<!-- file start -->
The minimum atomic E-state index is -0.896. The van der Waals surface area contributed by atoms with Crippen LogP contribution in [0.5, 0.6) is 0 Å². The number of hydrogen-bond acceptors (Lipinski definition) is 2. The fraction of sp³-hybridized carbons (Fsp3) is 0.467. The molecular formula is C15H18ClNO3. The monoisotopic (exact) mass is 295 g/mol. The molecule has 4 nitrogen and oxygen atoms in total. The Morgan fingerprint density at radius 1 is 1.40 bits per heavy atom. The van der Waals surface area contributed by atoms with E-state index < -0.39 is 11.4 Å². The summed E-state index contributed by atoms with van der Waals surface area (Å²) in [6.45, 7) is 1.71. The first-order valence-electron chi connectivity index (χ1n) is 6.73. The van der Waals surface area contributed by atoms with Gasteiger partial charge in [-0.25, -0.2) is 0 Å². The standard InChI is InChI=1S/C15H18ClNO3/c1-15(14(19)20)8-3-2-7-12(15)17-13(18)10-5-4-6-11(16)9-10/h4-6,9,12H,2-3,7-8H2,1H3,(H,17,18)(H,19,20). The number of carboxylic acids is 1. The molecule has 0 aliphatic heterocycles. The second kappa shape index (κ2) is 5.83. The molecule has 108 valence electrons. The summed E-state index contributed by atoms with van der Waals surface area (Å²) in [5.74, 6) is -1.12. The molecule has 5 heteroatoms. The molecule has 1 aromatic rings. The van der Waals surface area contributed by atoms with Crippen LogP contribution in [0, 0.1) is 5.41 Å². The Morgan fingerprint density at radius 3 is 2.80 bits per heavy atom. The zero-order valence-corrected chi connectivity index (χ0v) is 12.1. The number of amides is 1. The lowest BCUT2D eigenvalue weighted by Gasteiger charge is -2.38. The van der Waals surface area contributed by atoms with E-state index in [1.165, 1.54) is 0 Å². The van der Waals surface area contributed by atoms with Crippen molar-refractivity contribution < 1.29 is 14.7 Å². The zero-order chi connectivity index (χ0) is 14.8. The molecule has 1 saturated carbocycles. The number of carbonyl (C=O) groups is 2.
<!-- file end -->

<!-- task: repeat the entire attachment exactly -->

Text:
The minimum atomic E-state index is -0.896. The van der Waals surface area contributed by atoms with Crippen LogP contribution in [0.5, 0.6) is 0 Å². The number of hydrogen-bond acceptors (Lipinski definition) is 2. The fraction of sp³-hybridized carbons (Fsp3) is 0.467. The molecular formula is C15H18ClNO3. The monoisotopic (exact) mass is 295 g/mol. The molecule has 4 nitrogen and oxygen atoms in total. The Morgan fingerprint density at radius 1 is 1.40 bits per heavy atom. The van der Waals surface area contributed by atoms with E-state index < -0.39 is 11.4 Å². The summed E-state index contributed by atoms with van der Waals surface area (Å²) in [6.45, 7) is 1.71. The first-order valence-electron chi connectivity index (χ1n) is 6.73. The van der Waals surface area contributed by atoms with Gasteiger partial charge in [-0.25, -0.2) is 0 Å². The standard InChI is InChI=1S/C15H18ClNO3/c1-15(14(19)20)8-3-2-7-12(15)17-13(18)10-5-4-6-11(16)9-10/h4-6,9,12H,2-3,7-8H2,1H3,(H,17,18)(H,19,20). The number of carboxylic acids is 1. The molecule has 0 aliphatic heterocycles. The second kappa shape index (κ2) is 5.83. The molecule has 108 valence electrons. The summed E-state index contributed by atoms with van der Waals surface area (Å²) in [5.74, 6) is -1.12. The molecule has 5 heteroatoms. The molecule has 1 aromatic rings. The van der Waals surface area contributed by atoms with Crippen LogP contribution in [0, 0.1) is 5.41 Å². The Morgan fingerprint density at radius 3 is 2.80 bits per heavy atom. The zero-order valence-corrected chi connectivity index (χ0v) is 12.1. The number of amides is 1. The lowest BCUT2D eigenvalue weighted by Gasteiger charge is -2.38. The van der Waals surface area contributed by atoms with E-state index in [1.165, 1.54) is 0 Å². The van der Waals surface area contributed by atoms with Crippen molar-refractivity contribution < 1.29 is 14.7 Å². The zero-order chi connectivity index (χ0) is 14.8. The molecule has 1 saturated carbocycles. The number of carbonyl (C=O) groups is 2.